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STEM Curriculum and Implementation Guidelines


The definition of STEM used by the US Department of Labor, Bureau of Labor Statistics (BLS) includes “life and physical science, engineering, mathematics, and information technology occupations." [1]

ESSA establishes the definition of a STEM-Specialty School as “a school, or dedicated program within a school, that engages students in rigorous, relevant, and integrated learning experiences focused on science, technology, engineering, and mathematics, including computer science.” [2]

Every school in NH should strive to meet this definition.

The core K-12 STEM domains and recommended guiding documents are:

STEM is highly interconnected with other areas:

Social sciences (quantitative, e.g. economics) are included in the BLS definition of STEM. In K12, social sciences are grouped with the broader "social studies." Considerations of social and economic impacts of science and technology are also part of a well-rounded STEM education. See also: C3 Framework for Social Studies.

Components of our English Language Arts standards are highly relevant, particularly those that address informational text and literacy in science and technical subjects. See also: NH College & Career Ready English Language Arts Standards.

The Arts are closely related to STEM / STEAM education. Arts processes are highly applicable in STEM, and some content explicitly overlaps (e.g. architecture, media arts). See also: National Core Arts Standards.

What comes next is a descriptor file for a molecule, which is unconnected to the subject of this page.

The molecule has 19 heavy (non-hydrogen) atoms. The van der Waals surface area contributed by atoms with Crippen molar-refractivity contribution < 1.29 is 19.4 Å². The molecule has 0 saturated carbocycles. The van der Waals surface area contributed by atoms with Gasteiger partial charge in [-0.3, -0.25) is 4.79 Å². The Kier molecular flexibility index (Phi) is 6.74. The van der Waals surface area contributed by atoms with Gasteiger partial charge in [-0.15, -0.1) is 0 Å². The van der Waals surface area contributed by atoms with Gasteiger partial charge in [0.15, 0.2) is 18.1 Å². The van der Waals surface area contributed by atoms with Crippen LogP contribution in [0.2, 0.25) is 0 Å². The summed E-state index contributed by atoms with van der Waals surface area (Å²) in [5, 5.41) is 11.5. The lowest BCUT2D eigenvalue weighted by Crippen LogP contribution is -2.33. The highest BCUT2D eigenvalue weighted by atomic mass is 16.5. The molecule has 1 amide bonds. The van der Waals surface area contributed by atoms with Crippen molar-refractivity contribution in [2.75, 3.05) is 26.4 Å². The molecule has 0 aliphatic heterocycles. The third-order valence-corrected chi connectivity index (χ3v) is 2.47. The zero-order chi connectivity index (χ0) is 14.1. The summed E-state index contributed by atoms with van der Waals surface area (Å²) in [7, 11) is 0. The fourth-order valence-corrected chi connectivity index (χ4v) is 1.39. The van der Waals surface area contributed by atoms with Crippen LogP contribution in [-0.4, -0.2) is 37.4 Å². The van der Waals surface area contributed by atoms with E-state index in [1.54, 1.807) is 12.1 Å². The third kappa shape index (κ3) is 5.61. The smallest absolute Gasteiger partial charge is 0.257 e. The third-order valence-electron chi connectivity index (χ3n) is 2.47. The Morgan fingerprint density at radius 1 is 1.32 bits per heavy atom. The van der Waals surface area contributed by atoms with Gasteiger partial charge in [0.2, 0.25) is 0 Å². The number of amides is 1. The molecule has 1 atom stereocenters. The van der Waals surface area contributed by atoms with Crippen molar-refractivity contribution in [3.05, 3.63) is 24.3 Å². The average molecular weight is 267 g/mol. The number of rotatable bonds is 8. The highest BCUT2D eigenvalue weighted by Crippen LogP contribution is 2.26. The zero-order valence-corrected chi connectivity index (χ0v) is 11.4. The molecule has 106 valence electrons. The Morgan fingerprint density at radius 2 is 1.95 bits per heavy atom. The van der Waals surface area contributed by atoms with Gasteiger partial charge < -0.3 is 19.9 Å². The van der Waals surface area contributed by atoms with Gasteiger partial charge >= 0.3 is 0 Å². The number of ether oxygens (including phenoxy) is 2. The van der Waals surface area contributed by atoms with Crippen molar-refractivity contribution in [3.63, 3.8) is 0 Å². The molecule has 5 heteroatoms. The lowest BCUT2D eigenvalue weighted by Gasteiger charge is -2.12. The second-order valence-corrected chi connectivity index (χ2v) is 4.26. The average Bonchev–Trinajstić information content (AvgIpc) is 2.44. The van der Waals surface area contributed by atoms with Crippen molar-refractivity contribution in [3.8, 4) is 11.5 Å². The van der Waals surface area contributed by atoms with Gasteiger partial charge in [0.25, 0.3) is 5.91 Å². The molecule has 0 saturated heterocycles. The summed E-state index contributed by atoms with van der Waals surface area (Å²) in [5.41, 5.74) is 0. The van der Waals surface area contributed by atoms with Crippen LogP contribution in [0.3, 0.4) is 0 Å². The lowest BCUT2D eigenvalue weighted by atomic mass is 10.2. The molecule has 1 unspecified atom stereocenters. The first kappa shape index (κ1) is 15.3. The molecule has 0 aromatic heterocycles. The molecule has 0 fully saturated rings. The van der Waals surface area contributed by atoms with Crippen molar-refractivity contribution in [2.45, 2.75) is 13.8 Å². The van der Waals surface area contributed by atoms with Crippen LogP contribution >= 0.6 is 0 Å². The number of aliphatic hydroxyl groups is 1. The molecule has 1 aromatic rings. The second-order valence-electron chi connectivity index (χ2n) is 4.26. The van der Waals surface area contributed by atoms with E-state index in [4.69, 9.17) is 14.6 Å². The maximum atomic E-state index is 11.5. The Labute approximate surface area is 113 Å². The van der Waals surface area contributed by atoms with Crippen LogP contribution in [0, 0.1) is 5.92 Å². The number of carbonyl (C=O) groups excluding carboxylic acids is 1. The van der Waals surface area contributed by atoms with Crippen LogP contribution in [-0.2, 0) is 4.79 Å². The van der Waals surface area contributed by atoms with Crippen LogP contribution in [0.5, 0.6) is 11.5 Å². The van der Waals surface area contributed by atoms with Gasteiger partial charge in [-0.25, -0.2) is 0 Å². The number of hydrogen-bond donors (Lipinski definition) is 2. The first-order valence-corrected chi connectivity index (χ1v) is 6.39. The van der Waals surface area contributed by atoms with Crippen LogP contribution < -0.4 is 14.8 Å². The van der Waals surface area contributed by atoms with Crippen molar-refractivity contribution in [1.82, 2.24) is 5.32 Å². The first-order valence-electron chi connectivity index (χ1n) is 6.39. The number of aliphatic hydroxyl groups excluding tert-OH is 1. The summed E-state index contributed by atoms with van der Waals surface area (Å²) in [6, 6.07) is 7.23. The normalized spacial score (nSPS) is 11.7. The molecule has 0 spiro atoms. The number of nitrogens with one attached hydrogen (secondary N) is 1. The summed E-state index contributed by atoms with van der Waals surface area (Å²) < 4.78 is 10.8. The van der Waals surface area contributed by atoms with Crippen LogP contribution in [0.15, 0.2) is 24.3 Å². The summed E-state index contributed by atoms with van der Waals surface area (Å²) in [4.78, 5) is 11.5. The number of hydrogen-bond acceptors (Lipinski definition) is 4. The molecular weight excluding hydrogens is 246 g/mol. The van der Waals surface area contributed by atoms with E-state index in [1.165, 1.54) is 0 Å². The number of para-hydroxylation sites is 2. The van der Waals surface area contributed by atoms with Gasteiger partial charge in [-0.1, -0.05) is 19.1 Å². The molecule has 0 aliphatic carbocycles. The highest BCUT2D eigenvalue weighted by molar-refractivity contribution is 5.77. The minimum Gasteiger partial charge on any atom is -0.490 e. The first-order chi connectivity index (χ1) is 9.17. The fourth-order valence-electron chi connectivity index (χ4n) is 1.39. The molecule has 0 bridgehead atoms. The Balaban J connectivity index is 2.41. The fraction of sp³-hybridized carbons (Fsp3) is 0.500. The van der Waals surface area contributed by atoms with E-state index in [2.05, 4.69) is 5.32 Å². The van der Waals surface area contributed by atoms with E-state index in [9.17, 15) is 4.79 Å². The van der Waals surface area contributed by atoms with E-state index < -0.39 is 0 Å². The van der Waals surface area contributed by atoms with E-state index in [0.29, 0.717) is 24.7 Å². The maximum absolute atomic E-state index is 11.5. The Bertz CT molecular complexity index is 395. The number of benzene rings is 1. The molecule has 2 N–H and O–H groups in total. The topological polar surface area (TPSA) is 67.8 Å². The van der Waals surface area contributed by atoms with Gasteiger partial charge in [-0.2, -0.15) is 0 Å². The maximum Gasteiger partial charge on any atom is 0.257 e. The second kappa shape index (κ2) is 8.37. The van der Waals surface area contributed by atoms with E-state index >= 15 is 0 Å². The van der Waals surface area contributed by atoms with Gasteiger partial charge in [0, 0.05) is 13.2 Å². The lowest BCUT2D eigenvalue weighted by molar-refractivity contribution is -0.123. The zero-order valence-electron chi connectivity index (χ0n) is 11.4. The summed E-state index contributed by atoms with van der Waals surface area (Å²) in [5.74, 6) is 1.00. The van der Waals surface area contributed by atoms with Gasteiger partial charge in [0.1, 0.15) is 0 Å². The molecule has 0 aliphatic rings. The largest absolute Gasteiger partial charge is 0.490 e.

Information / Communication Technology (ICT) Literacy is related to but distinct from Computer Science. The crux of this distinction is that ICT Literacy (a.k.a. Digital Literacy or Computer Literacy) refers to the general use of computers and programs (e.g.: using productivity software, performing an Internet search, creating a digital presentation), whereas Computer Science is “the study of computers and algorithmic processes, including their principles, their hardware and software designs, their applications, and their impact on society” [3]. See also: ISTE Standards for Students.

Note on Comprehensive Technology / CTE:

Comprehensive technology includes technologies in these domains: medical, agricultural / biotech, energy / power, information / communication, transportation, manufacturing, and construction. Introductory knowledge of these technologies should be integrated into a STEM program in the core domains above. Addressing comprehensive technologies in greater depth depends greatly on the resources available to individual schools and is typically the purview of regional CTE centers. See also: ITEEA Standards for Technological Literacy.

[1] http://www.bls.gov/opub/btn/volume-3/an-overview-of-employment.htm

[2] http://edworkforce.house.gov/uploadedfiles/every_student_succeeds_act_-_conference_report.pdf Acrobat Reader

[3] https://k12cs.org/defining-computer-science/

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